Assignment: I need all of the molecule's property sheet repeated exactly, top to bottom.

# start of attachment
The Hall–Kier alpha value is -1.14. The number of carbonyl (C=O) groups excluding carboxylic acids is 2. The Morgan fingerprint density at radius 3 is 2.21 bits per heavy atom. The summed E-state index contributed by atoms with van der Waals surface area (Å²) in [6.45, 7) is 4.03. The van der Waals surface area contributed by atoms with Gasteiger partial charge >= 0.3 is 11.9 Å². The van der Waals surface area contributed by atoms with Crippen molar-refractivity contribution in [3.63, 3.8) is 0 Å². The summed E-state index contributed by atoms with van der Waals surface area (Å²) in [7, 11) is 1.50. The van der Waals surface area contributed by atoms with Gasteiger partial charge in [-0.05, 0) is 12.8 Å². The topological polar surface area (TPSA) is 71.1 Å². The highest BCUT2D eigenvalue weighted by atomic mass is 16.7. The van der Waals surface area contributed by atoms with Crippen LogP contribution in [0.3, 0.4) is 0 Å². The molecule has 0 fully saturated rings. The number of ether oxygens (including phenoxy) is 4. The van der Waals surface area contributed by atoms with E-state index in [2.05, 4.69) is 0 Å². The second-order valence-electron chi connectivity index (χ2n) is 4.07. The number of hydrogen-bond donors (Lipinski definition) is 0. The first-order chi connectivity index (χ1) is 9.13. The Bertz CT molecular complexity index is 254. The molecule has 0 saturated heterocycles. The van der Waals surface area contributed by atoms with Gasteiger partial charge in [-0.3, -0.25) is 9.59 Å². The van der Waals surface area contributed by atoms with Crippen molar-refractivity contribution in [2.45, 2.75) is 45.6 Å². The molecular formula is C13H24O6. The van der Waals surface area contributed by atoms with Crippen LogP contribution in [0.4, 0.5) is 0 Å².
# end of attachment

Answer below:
The Hall–Kier alpha value is -1.14. The number of carbonyl (C=O) groups excluding carboxylic acids is 2. The Morgan fingerprint density at radius 3 is 2.21 bits per heavy atom. The summed E-state index contributed by atoms with van der Waals surface area (Å²) in [6.45, 7) is 4.03. The van der Waals surface area contributed by atoms with Gasteiger partial charge >= 0.3 is 11.9 Å². The van der Waals surface area contributed by atoms with Crippen molar-refractivity contribution in [3.63, 3.8) is 0 Å². The summed E-state index contributed by atoms with van der Waals surface area (Å²) in [7, 11) is 1.50. The van der Waals surface area contributed by atoms with Gasteiger partial charge in [-0.05, 0) is 12.8 Å². The topological polar surface area (TPSA) is 71.1 Å². The highest BCUT2D eigenvalue weighted by atomic mass is 16.7. The van der Waals surface area contributed by atoms with Crippen LogP contribution in [0.3, 0.4) is 0 Å². The molecule has 0 fully saturated rings. The number of ether oxygens (including phenoxy) is 4. The van der Waals surface area contributed by atoms with E-state index in [2.05, 4.69) is 0 Å². The second-order valence-electron chi connectivity index (χ2n) is 4.07. The number of hydrogen-bond donors (Lipinski definition) is 0. The first-order chi connectivity index (χ1) is 9.13. The Bertz CT molecular complexity index is 254. The molecule has 0 saturated heterocycles. The van der Waals surface area contributed by atoms with Gasteiger partial charge in [-0.3, -0.25) is 9.59 Å². The van der Waals surface area contributed by atoms with Crippen molar-refractivity contribution in [2.45, 2.75) is 45.6 Å². The molecular formula is C13H24O6. The van der Waals surface area contributed by atoms with Crippen LogP contribution in [0.4, 0.5) is 0 Å².